Temporary structures, including a canteen, offices, garage and restrooms for museum staff, were removed. Almost half of the museum’s 1,500 staff, including Shan himself, have moved their offices outside the Palace Museum, giving the interior space a more authentic look.

The efforts have opened up areas to the public previously unseen, including the garden of the Hall of Benevolent Peace, where mothers of emperors lived.

Five years ago, only 30 percent of the Palace Museum was open to the public. That increased to 70 percent last year and is set to reach 85 percent by 2025.

Shan says improved services in the imperial grounds aim to reduce frustrations that many visitors encountered, including long queues at the ticket booth and excess crowds at the most popular venues.

The changes start at the square in front of the Palace Museum.

“It used to be like a commodity fair, with many houses rented out to merchants and low-class exhibitors,” says Shan. “We took back the houses and cleaned up the square, allowing us to open 32 ticket windows so that visitors wouldn’t have to stand in line for more than 15 minutes at peak visiting times.”

Visitor volumes are limited to 80,000 a day, compared with past peak numbers of more than 180,000. Daily average numbers are now 48,000 in the slow season and 54,800 on busy days.

Palace Museum tickets are priced at 40 yuan (US$6) in the off-season and 60 yuan during peak season. Students and the elderly get a half-price discount.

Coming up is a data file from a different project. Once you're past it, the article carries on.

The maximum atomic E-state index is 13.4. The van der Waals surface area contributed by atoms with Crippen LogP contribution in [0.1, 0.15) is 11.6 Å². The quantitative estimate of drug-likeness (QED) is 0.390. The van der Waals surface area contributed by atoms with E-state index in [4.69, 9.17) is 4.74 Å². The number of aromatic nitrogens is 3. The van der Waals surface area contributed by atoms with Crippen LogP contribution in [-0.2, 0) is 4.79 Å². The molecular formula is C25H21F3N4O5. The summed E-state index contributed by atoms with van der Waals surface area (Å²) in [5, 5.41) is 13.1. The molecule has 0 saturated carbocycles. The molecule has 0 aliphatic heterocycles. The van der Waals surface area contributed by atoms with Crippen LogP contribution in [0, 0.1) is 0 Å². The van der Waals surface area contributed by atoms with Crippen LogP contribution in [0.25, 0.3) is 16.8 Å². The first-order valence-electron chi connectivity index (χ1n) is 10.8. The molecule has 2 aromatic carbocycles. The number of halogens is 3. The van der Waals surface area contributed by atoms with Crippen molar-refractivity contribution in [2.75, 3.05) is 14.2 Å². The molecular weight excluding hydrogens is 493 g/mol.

“The prices are very cheap when compared to other tourist venues,” Shan says. “But we have no plans to raise them and deter some visitors.”

A new service center has been set up to provide tourists just arriving with information, free maps, mobile phone recharging and drinking water. More public restrooms have been provided.

Shan says all the rejuvenation efforts have been careful to avoid gimmickry and commercialization. A Starbucks outlet was ousted from the imperial grounds years ago after public outcry.

Frequent visitors might note changes at the Meridian Gate entrance. Previously, the middle gates were reserved for entry by distinguished guests only, while ordinary visitors had to enter through two side entrances.

“An old man from northeastern China once asked for permission to walk through the middle gate because he was on his first and probably only trip to the Palace Museum and he wanted to retrace the steps of emperors,” Shan recalls. “Now we open all the three doors to the public, and they can choose to be emperors if they wish.”

Distinguished guests are no longer allowed to drive cars into the area. When former French President François Hollande and former Indian Prime Minster Manmohan Singh visited Beijing in 2013, both had to disembark from their official cars at the front gate and walk into the museum.

Security checkpoints at gates were increased to 18 from two so that visitors aren’t held up for long periods of time.

Visitors who used to enter the museum in a bit of a daze, not knowing quite where to start their tours, now are greeted by 495 signboards that clearly point out what is where.

The Forbidden City is so large that visitors often tire easily. Previously, people sat on steps or under trees to catch their breath and rest their legs. Now, 1,400 wooden chairs have been installed, and circular benches gird 56 trees.